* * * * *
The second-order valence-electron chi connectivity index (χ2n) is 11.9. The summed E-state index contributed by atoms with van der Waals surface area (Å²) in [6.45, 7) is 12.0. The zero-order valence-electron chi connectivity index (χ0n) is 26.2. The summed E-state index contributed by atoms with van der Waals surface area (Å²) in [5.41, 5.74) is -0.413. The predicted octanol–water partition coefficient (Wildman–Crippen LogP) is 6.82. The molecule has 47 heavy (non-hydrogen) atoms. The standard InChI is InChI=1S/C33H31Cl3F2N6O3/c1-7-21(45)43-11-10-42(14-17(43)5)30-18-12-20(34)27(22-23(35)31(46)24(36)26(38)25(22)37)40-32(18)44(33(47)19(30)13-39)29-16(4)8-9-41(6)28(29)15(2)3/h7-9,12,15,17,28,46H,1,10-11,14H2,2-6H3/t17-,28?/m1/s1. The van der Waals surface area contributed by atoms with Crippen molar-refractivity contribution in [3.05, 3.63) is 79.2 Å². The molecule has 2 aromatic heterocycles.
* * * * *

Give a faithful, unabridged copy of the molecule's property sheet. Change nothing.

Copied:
The second-order valence-electron chi connectivity index (χ2n) is 11.9. The summed E-state index contributed by atoms with van der Waals surface area (Å²) in [6.45, 7) is 12.0. The zero-order valence-electron chi connectivity index (χ0n) is 26.2. The summed E-state index contributed by atoms with van der Waals surface area (Å²) in [5.41, 5.74) is -0.413. The predicted octanol–water partition coefficient (Wildman–Crippen LogP) is 6.82. The molecule has 47 heavy (non-hydrogen) atoms. The standard InChI is InChI=1S/C33H31Cl3F2N6O3/c1-7-21(45)43-11-10-42(14-17(43)5)30-18-12-20(34)27(22-23(35)31(46)24(36)26(38)25(22)37)40-32(18)44(33(47)19(30)13-39)29-16(4)8-9-41(6)28(29)15(2)3/h7-9,12,15,17,28,46H,1,10-11,14H2,2-6H3/t17-,28?/m1/s1. The van der Waals surface area contributed by atoms with Crippen molar-refractivity contribution in [3.05, 3.63) is 79.2 Å². The molecule has 2 aromatic heterocycles.